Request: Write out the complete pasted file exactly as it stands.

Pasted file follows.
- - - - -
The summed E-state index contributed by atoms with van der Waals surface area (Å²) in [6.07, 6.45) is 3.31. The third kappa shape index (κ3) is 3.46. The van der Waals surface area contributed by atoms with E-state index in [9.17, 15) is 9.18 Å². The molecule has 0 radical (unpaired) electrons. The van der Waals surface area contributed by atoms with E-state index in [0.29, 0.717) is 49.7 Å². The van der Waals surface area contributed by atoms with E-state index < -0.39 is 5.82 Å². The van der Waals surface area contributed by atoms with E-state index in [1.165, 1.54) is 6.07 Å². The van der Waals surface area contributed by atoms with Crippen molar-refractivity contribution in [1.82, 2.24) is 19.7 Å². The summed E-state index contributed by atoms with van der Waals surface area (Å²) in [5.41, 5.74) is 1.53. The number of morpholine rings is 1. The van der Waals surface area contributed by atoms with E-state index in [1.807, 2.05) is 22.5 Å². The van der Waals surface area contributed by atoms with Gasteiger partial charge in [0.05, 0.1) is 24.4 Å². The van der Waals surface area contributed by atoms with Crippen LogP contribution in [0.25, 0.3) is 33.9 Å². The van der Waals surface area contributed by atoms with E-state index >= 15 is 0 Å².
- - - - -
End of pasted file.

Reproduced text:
The summed E-state index contributed by atoms with van der Waals surface area (Å²) in [6.07, 6.45) is 3.31. The third kappa shape index (κ3) is 3.46. The van der Waals surface area contributed by atoms with E-state index in [9.17, 15) is 9.18 Å². The molecule has 0 radical (unpaired) electrons. The van der Waals surface area contributed by atoms with E-state index in [0.29, 0.717) is 49.7 Å². The van der Waals surface area contributed by atoms with E-state index < -0.39 is 5.82 Å². The van der Waals surface area contributed by atoms with E-state index in [1.165, 1.54) is 6.07 Å². The van der Waals surface area contributed by atoms with Crippen molar-refractivity contribution in [1.82, 2.24) is 19.7 Å². The summed E-state index contributed by atoms with van der Waals surface area (Å²) in [5.41, 5.74) is 1.53. The number of morpholine rings is 1. The van der Waals surface area contributed by atoms with E-state index in [1.807, 2.05) is 22.5 Å². The van der Waals surface area contributed by atoms with Gasteiger partial charge in [0.05, 0.1) is 24.4 Å². The van der Waals surface area contributed by atoms with Crippen LogP contribution in [0.25, 0.3) is 33.9 Å². The van der Waals surface area contributed by atoms with E-state index >= 15 is 0 Å².